ghosts and angels

This year I stayed at the house for Halloween to read by my quiet lonesome. The pleasant sounds of neighbors echoed across the hillside but no one really trick or treats on our street because it’s too steep. Instead, everyone heads up to the very grand, decked-out haunted houses between St. Joseph Parish and 15th Avenue East where the people with old money (along with the nouveau riche dot-commers) throw rollicking good block parties (they hand out the same bad candy as everyone else). Adam spent the evening trick or treating with a couple of friends, up there. Oliver Fern wanted me to stay home so he could have his mother all to himself, goodness gracious was I ever happy to oblige as I’m not much of a Halloween enthusiast (although I enjoy helping the boys brainstorm their costumes into being and they have me to thank for their jack o’ lantern-carving skills). When everyone got home later it was fun hearing stories about various school chums or neighbors they’d run into. Oliver even trick or treated at his first grade teacher’s house, her husband was a fine ballplayer for the Seattle Mariners, the only Major League Baseball team to never reach the World Series (though I really believe the Expos should be included in that category no matter what anyone says which is the inevitable can of worms debate-expanderizer).

July 2018 - Marmot Pass to Buckhorn 893

This is a view from high subalpine in the Olympics, my original intention was to share this ghostly scene on Halloween night by itself and shut my overactive bear-trap for a change but then it didn’t set right somehow to be impugning the workings of Mother Nature for nothing else but a clash of air temperatures yet certain polls regularly demonstrate half of Americans believe ghosts and angels are real but I’m not getting into the finer points of the matter. Let me leave you with this, Adam came up here with me, the two of us walked many miles that day and climbed the equivalent of a thousand Empire State Buildings, not once did he let on about being in any sort of misery. Until the way down, that is. Now then we joined forces in that department. What a grand suffering it was, my oldest he really is an angel.

3 thoughts on “ghosts and angels

  1. Lovely photograph J, what a view!

    I wonder what the stats are for ghosts and angels separately? I for one would see them as very different, and in fact I’m sure many of a religious persuasion who believe in angels would by the same token not believe in ghosts. And vice versa, perhaps.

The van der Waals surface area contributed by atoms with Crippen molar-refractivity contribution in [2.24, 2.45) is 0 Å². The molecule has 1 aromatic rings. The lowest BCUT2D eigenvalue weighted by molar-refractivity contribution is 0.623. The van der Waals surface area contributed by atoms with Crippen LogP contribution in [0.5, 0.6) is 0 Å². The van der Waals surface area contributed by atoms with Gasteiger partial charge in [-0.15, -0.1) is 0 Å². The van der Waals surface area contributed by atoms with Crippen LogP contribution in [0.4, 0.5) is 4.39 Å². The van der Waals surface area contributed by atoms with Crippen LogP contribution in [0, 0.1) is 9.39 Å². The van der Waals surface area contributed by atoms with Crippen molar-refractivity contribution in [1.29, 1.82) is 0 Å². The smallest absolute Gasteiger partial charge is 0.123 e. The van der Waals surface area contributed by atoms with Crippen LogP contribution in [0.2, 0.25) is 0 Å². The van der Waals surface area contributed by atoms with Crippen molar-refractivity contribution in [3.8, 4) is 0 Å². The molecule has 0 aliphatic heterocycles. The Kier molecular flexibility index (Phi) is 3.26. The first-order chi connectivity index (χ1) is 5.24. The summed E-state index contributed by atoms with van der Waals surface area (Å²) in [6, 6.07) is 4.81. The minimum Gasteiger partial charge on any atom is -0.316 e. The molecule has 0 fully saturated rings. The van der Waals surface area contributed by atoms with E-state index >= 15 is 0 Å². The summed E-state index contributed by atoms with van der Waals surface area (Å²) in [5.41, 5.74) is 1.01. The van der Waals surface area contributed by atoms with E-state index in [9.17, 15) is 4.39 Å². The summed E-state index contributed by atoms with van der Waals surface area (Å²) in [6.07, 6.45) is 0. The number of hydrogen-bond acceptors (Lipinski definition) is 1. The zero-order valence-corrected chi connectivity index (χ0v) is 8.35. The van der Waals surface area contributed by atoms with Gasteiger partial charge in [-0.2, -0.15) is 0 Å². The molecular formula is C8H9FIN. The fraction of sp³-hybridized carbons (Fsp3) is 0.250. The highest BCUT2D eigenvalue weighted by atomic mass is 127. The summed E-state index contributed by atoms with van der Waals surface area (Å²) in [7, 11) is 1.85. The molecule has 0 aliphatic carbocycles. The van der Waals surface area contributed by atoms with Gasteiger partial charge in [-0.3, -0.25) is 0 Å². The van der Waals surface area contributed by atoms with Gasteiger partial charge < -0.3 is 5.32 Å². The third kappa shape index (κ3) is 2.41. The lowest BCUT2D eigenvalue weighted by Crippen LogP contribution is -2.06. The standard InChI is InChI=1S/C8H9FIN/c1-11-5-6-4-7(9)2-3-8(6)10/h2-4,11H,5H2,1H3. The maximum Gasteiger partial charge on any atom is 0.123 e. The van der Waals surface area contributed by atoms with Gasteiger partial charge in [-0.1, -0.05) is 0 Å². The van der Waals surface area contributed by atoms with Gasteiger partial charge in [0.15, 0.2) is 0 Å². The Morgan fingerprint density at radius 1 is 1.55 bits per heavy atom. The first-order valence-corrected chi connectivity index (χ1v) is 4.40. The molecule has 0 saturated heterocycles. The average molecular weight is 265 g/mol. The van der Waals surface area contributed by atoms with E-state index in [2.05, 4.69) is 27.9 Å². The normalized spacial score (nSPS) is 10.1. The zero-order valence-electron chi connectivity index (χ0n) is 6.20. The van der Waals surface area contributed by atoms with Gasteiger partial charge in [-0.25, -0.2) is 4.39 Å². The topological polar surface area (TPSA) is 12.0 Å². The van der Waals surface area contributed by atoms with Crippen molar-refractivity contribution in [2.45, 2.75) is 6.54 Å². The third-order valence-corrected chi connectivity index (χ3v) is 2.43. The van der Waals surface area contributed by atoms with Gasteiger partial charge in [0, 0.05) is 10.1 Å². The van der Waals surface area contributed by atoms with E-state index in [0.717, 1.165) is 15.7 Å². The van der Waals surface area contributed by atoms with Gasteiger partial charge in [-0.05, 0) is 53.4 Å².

Reminds me that growing up we never trick or treated, partly as it’s never been as big a festival over here as I understand it is in the US, and partly because my mum thought it was all tied up in the occult and the work of the devil, so we were in effect banned from having anything to do with it.

    That said, again the differences across the pond are apparent. Go to any Halloween party here and everyone is dressed up on the scary theme – dracula, ghosts, zombies and so on. The few US parties and parades I’ve seen have baffled me as many seem to dress up in any kind of random fancy dress outfit, unrelated to anything ghoulish or creepy whatsoever! What’s that about?

    • Halloween is pretty sanitized here depending on where you go and I’d venture to say most don’t really take those sinister elements very seriously but there are still plenty of people like your mum right in the US who don’t like the darker undercurrents and lots of differences inside of that which might depend on cultural factors (some immigrant friends find it amusingly bizarre choosing to keep it at arm’s length while others have adopted it for the hell of it so their kids could dress up as beloved storybook characters at school or score some sweet chocolate).

      • I think kids should be encouraged to dress up, it’s great fun. But perhaps not known on strangers’ doors to ask for cheap sweets that are given away because no-one else wants them.

Leave a Reply

Fill in your details below or click an icon to log in:

WordPress.com Logo

You are commenting using your WordPress.com account. Log Out /  Change )

Google photo

You are commenting using your Google account. Log Out /  Change )

Twitter picture

You are commenting using your Twitter account. Log Out /  Change )

Facebook photo

You are commenting using your Facebook account. Log Out /  Change )

Connecting to %s

This site uses Akismet to reduce spam. Learn how your comment data is processed.

%d bloggers like this: